Morocco notched a diplomatic win this week as the United Arab Emirates opened a consulate in the Western Sahara, where Rabat has long sought international recognition of its claim over the disputed territory. It also signaled a troubling regional shift. The hostility between Turkey and the Saudi-aligned Arab states risks embroiling the Maghreb region, much as it already complicates conflicts and politics from Libya to the Red Sea region. In North Africa, as across the greater Middle East, a widening of the Turkish-Saudi confrontation is heightening the risks of destabilization and threats to U.S. regional and counterterrorism interests.
The Gulf states increased assertiveness in the Horn of Africa has garnered substantial attention of late, particularly the proliferation of military installations and ports and the increase in military and economic aid. Less attention has been paid, however, to the role Middle Eastern countries have played in attempting to resolve some of the Horn’s most intractable conflicts, efforts that in some cases pre-date the more recent security and economic engagements.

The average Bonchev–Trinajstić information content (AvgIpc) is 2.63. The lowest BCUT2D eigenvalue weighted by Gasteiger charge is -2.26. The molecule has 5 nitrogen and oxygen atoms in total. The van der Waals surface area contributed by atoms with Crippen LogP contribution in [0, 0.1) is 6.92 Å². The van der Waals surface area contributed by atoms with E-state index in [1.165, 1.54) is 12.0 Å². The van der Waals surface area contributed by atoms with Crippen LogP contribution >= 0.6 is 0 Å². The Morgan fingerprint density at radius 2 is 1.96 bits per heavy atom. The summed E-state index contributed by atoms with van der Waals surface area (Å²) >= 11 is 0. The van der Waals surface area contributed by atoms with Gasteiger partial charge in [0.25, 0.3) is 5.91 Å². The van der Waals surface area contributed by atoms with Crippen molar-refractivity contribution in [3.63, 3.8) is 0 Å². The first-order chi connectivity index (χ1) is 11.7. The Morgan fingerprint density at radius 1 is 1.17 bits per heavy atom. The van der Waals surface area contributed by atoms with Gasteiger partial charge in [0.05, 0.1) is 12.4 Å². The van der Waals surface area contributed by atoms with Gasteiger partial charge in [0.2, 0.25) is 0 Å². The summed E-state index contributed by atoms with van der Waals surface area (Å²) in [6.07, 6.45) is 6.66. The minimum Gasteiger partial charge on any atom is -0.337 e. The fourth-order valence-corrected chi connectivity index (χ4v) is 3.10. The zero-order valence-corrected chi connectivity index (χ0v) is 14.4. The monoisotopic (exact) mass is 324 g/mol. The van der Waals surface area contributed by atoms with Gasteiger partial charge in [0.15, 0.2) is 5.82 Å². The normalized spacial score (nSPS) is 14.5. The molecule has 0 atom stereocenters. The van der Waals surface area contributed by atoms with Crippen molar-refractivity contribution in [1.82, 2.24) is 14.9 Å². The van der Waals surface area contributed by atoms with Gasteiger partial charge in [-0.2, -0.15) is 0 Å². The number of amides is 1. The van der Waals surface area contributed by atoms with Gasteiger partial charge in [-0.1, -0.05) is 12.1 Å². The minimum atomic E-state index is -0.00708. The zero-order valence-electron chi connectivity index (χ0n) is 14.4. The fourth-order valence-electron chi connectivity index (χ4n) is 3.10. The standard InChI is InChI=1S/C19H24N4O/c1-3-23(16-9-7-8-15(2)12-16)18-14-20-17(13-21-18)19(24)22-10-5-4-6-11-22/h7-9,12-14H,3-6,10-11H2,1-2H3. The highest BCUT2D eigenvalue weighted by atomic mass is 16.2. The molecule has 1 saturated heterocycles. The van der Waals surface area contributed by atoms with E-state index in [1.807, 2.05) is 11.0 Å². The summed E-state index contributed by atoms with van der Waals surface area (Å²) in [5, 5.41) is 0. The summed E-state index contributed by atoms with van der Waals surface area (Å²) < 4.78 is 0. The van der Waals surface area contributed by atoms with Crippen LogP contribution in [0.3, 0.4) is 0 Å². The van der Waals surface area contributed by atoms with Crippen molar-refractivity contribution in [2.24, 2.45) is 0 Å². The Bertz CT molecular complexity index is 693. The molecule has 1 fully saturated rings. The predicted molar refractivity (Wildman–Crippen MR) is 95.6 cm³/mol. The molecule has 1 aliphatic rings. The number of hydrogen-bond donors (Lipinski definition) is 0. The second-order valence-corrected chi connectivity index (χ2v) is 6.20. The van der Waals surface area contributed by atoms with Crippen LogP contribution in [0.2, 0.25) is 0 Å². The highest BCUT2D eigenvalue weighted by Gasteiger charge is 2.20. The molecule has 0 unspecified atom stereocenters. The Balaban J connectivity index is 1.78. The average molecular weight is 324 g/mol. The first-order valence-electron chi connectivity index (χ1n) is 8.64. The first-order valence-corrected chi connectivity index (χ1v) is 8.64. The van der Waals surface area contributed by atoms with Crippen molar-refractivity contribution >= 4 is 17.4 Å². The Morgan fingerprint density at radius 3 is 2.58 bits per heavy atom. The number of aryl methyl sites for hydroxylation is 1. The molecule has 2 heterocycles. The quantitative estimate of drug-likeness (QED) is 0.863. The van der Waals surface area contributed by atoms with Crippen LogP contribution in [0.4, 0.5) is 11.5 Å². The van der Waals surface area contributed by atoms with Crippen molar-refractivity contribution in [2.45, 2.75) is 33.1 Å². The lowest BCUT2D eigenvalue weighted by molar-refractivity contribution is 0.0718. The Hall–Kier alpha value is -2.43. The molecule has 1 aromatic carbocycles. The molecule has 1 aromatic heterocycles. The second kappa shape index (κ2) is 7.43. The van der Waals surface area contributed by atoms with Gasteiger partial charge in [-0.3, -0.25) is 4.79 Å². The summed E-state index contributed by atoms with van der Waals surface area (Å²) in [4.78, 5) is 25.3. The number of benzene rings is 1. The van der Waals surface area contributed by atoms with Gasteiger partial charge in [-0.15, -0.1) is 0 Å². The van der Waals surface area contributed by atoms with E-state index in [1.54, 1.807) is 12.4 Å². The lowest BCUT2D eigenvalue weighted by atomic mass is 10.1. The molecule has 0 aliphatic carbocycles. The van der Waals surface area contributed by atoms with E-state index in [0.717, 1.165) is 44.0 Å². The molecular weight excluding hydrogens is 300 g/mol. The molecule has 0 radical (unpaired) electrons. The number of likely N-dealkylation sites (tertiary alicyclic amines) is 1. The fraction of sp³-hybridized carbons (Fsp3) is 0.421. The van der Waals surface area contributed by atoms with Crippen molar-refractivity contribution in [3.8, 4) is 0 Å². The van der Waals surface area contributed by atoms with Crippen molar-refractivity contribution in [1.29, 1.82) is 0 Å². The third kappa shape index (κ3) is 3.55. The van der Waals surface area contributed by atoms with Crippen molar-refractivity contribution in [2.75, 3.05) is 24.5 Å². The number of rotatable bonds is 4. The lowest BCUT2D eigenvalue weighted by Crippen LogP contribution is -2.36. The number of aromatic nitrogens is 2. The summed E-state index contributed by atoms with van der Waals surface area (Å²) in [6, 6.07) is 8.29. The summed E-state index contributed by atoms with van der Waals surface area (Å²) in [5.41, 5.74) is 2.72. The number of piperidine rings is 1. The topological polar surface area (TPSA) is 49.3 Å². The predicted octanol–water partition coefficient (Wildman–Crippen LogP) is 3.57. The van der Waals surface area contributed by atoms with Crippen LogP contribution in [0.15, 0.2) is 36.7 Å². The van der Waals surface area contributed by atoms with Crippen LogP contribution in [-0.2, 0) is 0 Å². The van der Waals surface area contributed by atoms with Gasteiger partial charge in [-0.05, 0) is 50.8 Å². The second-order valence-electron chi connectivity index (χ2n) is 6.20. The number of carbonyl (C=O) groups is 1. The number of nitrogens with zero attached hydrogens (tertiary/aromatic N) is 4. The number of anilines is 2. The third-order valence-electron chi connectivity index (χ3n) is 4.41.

Last week’s U.S.-led Warsaw Conference brought together more than 60 countries to discuss peace and security challenges in the Middle East. The conference underscored U.S.-European tensions over Iran...
The states on the western side of the Red Sea to the south of Egypt and the Arab states from the east of Egypt through the Arabian Gulf have long been considered distinct regions. This is increasingly a distinction without a difference, however, as these states now operate more as a common political, security, and economic zone.